Built-in navigation and phone interfaces are complemented with Apple CarPlay connectivity, there are plenty of charging ports and you get a fancy 10-speaker sound system as standard. From there the options list is your oyster, with opportunity to spend big on fancier speaker systems, heating, ventilation and massage functions for the seats, night vision and more. This being a car of the connected age you can also add functionality via digital services and apps through Porsche’s online store, all fully integrated with your smartphone. This will come in especially handy when planning your route via charging stops and, the more you’re willing to sign yourself over to the car, the more you’ll get out of it.
Power for a Porsche Taycan
In a word? Immense. Even the entry-level Taycan has over 400 horsepower on ‘overboost’, the bigger battery giving you more and making it as fast as a 911 by all the important yardsticks. To borrow terminology from its Tesla rival things only get more ludicrous as you go up the range, to the point where the Turbo S delivers 761 horsepower on overboost and will eat supercars for breakfast, all in total silence.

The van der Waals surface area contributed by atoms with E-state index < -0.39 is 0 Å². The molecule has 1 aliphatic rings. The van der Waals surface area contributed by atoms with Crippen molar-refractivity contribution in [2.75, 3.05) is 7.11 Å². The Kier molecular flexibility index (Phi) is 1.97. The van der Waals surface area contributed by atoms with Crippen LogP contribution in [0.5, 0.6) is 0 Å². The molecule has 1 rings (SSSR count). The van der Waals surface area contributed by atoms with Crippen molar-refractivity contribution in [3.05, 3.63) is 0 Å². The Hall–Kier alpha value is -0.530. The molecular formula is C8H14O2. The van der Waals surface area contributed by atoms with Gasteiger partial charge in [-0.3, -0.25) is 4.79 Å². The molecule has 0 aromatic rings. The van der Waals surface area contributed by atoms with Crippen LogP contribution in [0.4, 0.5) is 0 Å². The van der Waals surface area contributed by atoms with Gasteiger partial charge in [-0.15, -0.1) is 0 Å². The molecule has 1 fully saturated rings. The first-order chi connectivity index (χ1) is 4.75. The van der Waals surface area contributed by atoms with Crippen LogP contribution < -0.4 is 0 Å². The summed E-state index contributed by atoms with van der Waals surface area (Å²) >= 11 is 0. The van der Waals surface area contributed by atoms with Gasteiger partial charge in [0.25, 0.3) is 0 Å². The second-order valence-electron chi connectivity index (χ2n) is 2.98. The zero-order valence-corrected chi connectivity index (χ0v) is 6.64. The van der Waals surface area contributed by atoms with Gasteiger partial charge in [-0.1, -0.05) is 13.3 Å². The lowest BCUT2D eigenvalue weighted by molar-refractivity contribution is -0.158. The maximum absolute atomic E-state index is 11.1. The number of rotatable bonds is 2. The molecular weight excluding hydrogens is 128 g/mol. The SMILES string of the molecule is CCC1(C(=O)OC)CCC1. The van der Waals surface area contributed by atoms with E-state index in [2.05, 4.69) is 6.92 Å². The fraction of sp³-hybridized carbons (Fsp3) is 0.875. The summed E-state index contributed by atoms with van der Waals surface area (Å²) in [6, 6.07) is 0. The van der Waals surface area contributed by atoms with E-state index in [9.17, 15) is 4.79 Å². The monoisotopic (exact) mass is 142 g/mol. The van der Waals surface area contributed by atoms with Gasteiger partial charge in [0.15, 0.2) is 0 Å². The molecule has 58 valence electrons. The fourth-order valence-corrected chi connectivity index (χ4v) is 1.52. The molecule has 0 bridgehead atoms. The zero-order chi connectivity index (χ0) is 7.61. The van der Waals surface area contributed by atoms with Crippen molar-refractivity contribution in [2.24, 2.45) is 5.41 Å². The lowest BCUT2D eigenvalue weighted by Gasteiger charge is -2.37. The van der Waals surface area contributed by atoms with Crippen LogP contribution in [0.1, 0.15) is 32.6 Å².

The entry-level car uses a single motor powering the back wheels and has impressive traction while the faster ones get an extra one up front to power all four wheels for maximum performance in all conditions. A nifty computer controlled two-speed gearbox at the rear also means Porsche can tune the handling to make it as exciting to drive as its more traditional sports cars. With self-explanatory modes going from Range to Sport Plus you simply set the car up for the road ahead, plant your right foot and watch the world go blurry. When you back off there are three levels of regeneration to choose from, Porsche saying up to 90 per cent of the braking can be done this and help charge the battery on the move.
Speaking of range and charging the Taycan is arguably a few steps ahead of the network required to support its sophisticated 800V powertrain. When suitable chargers come on stream you’ll be able to add 60 miles of range in just five minutes, or go from 5-80% in just over 20 minutes. Before you get too excited even the fastest DC chargers you’ll currently encounter need 90-plus minutes to do the latter and it’ll take 13 hours to fully charge a Taycan from a regular domestic wallbox. The infrastructure will catch up but, suffice to say, that performance doesn’t come ‘free’ and the Taycan has a hunger for charge that matches more conventional sports cars’ appetite for unleaded.
Range will vary a lot according to the model, how you drive, weather and many other variables but goes from a worst case of little over 200 miles to nearer to 300 if you take it easy. For reference in our hands an enthusiastically driven loop of both motorway and back roads in the middle of winter saw us cover nearly 180 miles, with 25 still ‘in the tank’ when we finished.